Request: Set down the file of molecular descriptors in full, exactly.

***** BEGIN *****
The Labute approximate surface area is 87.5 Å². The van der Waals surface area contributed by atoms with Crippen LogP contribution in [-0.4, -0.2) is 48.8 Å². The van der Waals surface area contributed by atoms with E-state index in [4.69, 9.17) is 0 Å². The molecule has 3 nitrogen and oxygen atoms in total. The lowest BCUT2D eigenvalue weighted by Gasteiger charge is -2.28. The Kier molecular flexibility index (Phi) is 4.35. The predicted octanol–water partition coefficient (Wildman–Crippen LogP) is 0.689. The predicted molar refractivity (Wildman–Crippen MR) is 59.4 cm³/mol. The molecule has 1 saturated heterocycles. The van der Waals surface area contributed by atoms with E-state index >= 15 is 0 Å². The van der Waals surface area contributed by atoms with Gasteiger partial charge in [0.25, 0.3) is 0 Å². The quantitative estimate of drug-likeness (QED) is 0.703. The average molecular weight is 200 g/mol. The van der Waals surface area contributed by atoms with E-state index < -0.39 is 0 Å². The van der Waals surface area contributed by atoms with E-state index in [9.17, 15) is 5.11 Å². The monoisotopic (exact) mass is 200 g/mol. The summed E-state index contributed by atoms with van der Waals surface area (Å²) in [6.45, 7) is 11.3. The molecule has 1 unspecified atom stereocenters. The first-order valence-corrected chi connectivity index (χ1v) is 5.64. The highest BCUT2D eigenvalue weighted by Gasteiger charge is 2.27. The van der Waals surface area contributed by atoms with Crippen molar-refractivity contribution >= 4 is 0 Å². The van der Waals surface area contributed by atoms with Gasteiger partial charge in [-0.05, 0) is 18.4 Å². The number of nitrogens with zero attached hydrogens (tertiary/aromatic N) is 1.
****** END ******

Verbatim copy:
The Labute approximate surface area is 87.5 Å². The van der Waals surface area contributed by atoms with Crippen LogP contribution in [-0.4, -0.2) is 48.8 Å². The van der Waals surface area contributed by atoms with E-state index in [4.69, 9.17) is 0 Å². The molecule has 3 nitrogen and oxygen atoms in total. The lowest BCUT2D eigenvalue weighted by Gasteiger charge is -2.28. The Kier molecular flexibility index (Phi) is 4.35. The predicted octanol–water partition coefficient (Wildman–Crippen LogP) is 0.689. The predicted molar refractivity (Wildman–Crippen MR) is 59.4 cm³/mol. The molecule has 1 saturated heterocycles. The van der Waals surface area contributed by atoms with E-state index >= 15 is 0 Å². The van der Waals surface area contributed by atoms with Gasteiger partial charge in [0.25, 0.3) is 0 Å². The quantitative estimate of drug-likeness (QED) is 0.703. The average molecular weight is 200 g/mol. The van der Waals surface area contributed by atoms with E-state index < -0.39 is 0 Å². The van der Waals surface area contributed by atoms with E-state index in [9.17, 15) is 5.11 Å². The monoisotopic (exact) mass is 200 g/mol. The summed E-state index contributed by atoms with van der Waals surface area (Å²) in [6.45, 7) is 11.3. The molecule has 1 unspecified atom stereocenters. The first-order valence-corrected chi connectivity index (χ1v) is 5.64. The highest BCUT2D eigenvalue weighted by Gasteiger charge is 2.27. The van der Waals surface area contributed by atoms with Crippen molar-refractivity contribution >= 4 is 0 Å². The van der Waals surface area contributed by atoms with Gasteiger partial charge in [-0.05, 0) is 18.4 Å². The number of nitrogens with zero attached hydrogens (tertiary/aromatic N) is 1.